This meant that instead of all the cells containing just one form of the APOE gene, there was likely a patchwork, genetic quilt of APOE cells containing either APOE3 or APOE2. But because he wouldn’t know which cells contained which gene, Brafman would not be able to provide a crucial test for APOE2 proving cause and effect.
To carry out his studies, Brafman had to go back to the drawing board and invent a more efficient process, which he calls TREE (a transient reporter for editing enrichment).
Briefly, the TREE methods work by piggybacking a fluorescent reporter tag to the APOE edited gene that, when excited by light, gives off a signal. This allows a machine to spot the signal and sort out only the stem cells that have had the single amino acid changes made from the unedited cells. With the technology, now his research team could generate stem cell lines in just three to four weeks with both APOE genes edited at efficiencies approaching 90%.
And the beauty of Brafman’s TREE system is that it can be applied to any gene to study any cellular or disease process.
“Although our initial studies with TREE have focused on the role of APOE as it relates to AD risk, the beauty of this system is that it can be applied to the interrogation of any gene. In fact, we are currently using this system to study various of genetic factors that alter risk of AD onset and age-related progression. In addition, we have been pleased that folks studying other diseases have implemented TREE-based strategies for their work.”
Pulling the puzzles apart
In the study, the team generated a series of stem cell lines and studies that harbored known human mutations associated with early onset Alzheimer's disease with either the APOE3 gene or gene-edited APOE2.
Remarkably, when they performed their analysis of pure populations of neurons and astrocytes derived from these stem cell neural cultures, it began to reveal the protective effects of APOE2 by reducing the amount of Aβ and tau fragments deposited within the brain cells.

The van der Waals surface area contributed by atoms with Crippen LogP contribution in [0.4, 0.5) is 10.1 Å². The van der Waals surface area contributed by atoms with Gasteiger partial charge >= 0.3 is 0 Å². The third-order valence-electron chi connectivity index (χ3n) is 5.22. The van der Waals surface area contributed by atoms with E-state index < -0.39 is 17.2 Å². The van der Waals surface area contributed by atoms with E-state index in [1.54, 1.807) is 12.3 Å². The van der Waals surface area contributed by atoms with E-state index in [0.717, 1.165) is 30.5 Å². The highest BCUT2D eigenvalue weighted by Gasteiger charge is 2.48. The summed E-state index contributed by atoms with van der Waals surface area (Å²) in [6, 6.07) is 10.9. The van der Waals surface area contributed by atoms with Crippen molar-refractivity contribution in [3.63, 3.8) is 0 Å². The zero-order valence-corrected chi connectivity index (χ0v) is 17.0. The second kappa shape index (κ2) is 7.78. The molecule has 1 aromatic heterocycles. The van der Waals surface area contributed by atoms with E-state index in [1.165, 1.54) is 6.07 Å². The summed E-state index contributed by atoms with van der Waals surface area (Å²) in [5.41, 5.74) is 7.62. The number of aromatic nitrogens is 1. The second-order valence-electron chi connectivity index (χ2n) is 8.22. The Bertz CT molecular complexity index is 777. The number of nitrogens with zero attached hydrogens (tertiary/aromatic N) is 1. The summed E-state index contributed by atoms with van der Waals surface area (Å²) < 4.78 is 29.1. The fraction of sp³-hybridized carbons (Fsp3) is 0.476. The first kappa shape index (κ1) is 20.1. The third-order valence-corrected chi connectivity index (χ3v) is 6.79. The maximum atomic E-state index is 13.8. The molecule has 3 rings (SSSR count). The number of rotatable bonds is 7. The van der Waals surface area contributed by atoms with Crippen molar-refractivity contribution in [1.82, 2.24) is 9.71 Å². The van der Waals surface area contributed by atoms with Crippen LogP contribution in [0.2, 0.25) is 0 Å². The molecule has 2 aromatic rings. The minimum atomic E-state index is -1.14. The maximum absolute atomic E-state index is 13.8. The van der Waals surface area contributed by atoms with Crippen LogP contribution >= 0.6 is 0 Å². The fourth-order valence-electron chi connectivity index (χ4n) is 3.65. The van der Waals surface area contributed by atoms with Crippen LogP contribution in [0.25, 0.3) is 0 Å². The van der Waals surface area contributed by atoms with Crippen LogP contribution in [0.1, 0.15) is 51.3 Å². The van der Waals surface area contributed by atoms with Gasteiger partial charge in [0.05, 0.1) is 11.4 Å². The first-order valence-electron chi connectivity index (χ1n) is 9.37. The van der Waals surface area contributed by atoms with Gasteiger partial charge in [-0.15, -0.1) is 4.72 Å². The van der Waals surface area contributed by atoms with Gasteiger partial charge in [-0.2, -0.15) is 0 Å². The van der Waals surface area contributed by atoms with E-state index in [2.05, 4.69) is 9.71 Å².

“In particular, we demonstrated the reduction in Aβ is potentially driven by a mechanism related to non-amyloidogenic processing of amyloid precursor protein, suggesting a gain of the protective function of the APOE2 variant,” Brafman said.
In the body, APOE works to help break down fats and transport them to other cells for energy. In the central nervous system, APOE is generated and secreted mostly by supportive brain cells, called astrocytes and microglia, and, to a lesser degree, neurons themselves. In the brain, APOE functions to transport cholesterol and other lipids to neurons and plays important roles as it relates to neuronal growth, membrane repair and neural plasticity.
Brafman says it’s possible that APOE2 helps prevent Alzheimer's disease by altering the manner in which amyloid precursor protein is processed, which results in a reduction in the pathological accumulation of Aβ.
Next, his group will work in concert with colleagues at ASU and its clinical partners to continue to tease out exactly how APOE accomplishes this, by performing a Plutarchian disease examination as never before to truly understand Alzheimer's disease at the molecular level.
“We’re hopeful that understanding the mechanisms that underlie the association between APOE2 and protection against neurodegeneration may also provide new therapeutic targets for AD,” Brafman said. "My lab and I have no grand illusions that we alone will be the ones to find the cure for Alzheimer's, but what I tell my lab is as follows: Each of us have unique expertise and talents. As such, it is our obligation to contribute whatever we can towards the collective effort among all researchers and scientists who study and understand this devastating disease. If all researchers have this 'we sink or swim together' attitude, then together, finding a treatment is possible."
With his lab’s new TREE technology and continued studies, they remain hopeful that stem cell science can enter the scene to give a major boost to begin to translate their results into the clinic, for Alzheimer's and other diseases.
The leading Alzheimer's researchers in the state will gather together to share their latest results at the 2021 Arizona Alzheimer’s Consortium Conference on Thursday, Sept. 9.